When we look at the history of our species, that is Homo Sapiens, the first thing is apparent to my eyes is the very liminal window in which we have existed relative to other fauna species in the animal kingdom, if we extend this branch to look to our earliest progenitors to homo erectus, and further, still not much of a dent in the history of our evolved ape minds. It wasn’t until extremely late in our evolution that we as an amalgam of collective life decided to transition from a hunter gatherer forager lifestyle, to one based on agrarian holidays and pastoralism. Even then, our forefather and foremothers who tended to a specific tract of land, who felt the earliest notions of bioregionalism, of belonging to places and spaces, never truly ‘settled’ down for the long haul. The early farming ages, or the age of domestication, which also ushered out the building of palaces, cities, walled villages, and fortresses were actually highly mobile communities. This was the human species attempt to create something permanent, that would last through their life, and those to follow, in our great need to control the mechanics of existence. But we failed…
These early villages, farmsteads, and palaces were doomed from the start because there is only cosmic truth, and that is nothing last, as McKenna described ‘not your fortune, not your misfortune, not your luck, not your children, and ultimately not yourself’ and I would extend this to the place you call home. I often think about what our earliest ancestors had to deal with in the everyday life. The problems were not whether the morning coffee was brewed dark roast or made instant, or the problems on the news, or not being approved at work for what they wore, or having to deal with a hangover and depression from an ill disciplined life, or any trivial details that people concern themselves with. The early homesteaders were at their core, a hard people, that would have to deal with a lot more, fires, animal starvation, invading tribe, stormy weather problems, keeping warm, food shortages, debts and threats from landowners, theft, these were almost constant problems, and for those transitioning from a nomadic existence, it was not uncommon to completely uproot everything one knew and move off to another country. The mass migrations of Irish, Scottish, Icelanders, Polish and other Europeans to ‘the new world’ is testament to this, even those who seemed to have a stable lifestyle, an inheritance, and multi-generational owned land, move away from the comforts of home to start over.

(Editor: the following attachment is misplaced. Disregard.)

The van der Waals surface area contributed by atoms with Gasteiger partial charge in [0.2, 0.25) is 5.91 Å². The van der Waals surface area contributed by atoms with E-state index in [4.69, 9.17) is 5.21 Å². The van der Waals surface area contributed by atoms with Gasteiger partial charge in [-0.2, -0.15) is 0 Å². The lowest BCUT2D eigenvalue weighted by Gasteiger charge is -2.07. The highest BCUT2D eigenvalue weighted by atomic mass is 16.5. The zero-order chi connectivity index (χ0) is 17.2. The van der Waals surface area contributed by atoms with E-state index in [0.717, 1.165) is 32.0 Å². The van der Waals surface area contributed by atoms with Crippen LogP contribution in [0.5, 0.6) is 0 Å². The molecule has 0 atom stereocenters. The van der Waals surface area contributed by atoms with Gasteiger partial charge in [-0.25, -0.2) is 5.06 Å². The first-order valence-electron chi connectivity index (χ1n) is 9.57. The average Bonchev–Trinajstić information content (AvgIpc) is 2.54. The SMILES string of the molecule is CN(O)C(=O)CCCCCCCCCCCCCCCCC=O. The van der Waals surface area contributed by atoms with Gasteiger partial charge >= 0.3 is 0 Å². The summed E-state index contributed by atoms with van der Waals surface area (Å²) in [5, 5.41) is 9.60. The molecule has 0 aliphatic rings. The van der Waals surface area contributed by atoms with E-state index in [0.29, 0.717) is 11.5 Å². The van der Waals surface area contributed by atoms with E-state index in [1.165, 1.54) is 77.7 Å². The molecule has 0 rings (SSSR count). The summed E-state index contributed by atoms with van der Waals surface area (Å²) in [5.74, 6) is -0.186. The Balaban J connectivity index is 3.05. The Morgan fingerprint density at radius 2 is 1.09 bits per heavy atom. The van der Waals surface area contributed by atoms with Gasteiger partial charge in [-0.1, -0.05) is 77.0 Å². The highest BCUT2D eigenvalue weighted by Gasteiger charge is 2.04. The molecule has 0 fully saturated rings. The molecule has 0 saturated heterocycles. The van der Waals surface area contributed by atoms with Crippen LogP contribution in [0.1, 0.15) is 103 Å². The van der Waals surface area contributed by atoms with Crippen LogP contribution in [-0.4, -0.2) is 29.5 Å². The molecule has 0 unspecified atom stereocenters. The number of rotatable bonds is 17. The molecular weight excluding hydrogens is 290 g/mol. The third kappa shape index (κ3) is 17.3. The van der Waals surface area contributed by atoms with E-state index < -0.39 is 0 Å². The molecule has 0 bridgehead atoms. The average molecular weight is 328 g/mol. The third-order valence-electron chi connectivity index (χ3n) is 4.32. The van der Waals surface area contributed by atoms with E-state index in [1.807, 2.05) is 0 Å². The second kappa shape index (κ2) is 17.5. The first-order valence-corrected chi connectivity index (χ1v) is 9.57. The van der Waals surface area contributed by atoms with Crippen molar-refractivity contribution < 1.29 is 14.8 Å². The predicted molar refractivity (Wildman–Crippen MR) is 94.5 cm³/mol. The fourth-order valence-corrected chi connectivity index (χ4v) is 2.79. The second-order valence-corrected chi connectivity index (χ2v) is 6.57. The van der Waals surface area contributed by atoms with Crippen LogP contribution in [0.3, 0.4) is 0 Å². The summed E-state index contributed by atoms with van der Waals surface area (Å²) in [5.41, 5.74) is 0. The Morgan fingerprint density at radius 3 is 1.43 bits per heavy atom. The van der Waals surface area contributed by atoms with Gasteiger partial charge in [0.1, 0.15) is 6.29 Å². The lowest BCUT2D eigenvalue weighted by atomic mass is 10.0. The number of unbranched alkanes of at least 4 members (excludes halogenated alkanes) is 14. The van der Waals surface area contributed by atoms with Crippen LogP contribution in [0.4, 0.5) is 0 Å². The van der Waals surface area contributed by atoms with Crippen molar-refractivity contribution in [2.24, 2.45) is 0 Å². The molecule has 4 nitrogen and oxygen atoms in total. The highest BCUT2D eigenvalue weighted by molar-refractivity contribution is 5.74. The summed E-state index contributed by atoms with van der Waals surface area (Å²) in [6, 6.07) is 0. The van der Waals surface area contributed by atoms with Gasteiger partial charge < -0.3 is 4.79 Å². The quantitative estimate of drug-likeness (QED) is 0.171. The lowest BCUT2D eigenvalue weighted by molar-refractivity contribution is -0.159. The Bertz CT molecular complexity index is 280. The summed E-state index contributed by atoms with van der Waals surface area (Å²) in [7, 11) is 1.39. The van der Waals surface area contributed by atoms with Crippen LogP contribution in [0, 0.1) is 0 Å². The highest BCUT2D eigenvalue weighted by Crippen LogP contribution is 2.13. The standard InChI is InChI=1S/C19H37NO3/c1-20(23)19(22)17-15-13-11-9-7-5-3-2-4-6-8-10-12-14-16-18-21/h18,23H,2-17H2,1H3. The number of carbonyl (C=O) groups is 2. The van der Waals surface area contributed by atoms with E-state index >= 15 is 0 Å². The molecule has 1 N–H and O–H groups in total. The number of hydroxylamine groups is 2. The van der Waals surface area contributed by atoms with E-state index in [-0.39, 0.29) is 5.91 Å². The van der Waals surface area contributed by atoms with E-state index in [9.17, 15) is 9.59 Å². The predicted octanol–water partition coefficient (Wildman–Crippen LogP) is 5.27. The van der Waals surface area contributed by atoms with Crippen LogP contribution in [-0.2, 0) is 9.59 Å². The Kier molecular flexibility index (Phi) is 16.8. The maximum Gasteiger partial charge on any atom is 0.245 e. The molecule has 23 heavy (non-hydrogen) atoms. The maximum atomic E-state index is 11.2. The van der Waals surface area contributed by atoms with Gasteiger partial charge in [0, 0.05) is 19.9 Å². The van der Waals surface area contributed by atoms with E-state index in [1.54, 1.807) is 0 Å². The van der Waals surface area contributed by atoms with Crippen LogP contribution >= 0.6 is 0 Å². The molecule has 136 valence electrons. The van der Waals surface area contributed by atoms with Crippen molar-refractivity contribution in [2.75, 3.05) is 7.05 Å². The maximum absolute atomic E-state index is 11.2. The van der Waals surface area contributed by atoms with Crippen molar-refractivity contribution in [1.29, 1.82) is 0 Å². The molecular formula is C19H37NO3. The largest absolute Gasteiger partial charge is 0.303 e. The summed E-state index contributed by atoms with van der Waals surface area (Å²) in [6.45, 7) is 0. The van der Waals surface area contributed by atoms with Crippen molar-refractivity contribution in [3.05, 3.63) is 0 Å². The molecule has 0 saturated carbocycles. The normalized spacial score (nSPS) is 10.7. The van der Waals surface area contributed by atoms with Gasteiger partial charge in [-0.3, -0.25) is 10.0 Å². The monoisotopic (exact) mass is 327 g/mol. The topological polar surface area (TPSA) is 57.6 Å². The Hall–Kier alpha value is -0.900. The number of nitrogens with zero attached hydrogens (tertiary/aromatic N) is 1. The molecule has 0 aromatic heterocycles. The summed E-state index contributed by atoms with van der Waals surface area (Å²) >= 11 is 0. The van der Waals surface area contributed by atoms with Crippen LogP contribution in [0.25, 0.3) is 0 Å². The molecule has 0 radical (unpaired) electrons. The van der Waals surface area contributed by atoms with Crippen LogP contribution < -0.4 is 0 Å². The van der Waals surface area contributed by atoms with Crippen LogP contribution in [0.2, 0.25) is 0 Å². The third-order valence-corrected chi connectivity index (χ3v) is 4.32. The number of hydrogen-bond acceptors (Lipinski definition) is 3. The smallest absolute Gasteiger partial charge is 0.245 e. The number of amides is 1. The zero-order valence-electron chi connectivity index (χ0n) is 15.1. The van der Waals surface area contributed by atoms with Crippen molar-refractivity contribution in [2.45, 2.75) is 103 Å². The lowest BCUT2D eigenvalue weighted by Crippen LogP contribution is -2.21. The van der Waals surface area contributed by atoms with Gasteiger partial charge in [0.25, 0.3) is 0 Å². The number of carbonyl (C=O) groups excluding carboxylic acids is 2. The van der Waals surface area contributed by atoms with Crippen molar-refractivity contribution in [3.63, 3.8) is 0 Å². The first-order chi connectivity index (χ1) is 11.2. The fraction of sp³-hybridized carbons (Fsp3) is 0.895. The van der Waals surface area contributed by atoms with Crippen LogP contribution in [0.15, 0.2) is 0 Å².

We are largely the descendants of these earliest ancestors who came to North America, or those who stayed behind, while even those who came early would often return with a new family, and returning to the homeland, re-establish themselves in their primordial culture. We still have this wanderlust in our spirit to move around. As a traveler I can tell you this, because I have been on my feet for six years, the first half of these living a domestic life, while still moving every 4-6 months, and the second half, a completely nomadic life, carrying everything I own, and living with new horizons by each full moon. After 3 years of this, I tried to settle, but I realized the train was going a lot faster than I knew, and it was going to take some time to slow it down. Once you get started, you come to the full understanding of what it means to be in flux, to adapt to new places, and be in almost constant movement. Our bodies were meant to move, not only in our local habitats, whether we are walking through the forests on a blazed hiking trail, or sharing the sidewalk with thousands of pedestrians. But more so, we have evolved to be active, and deeply involved with our landscapes.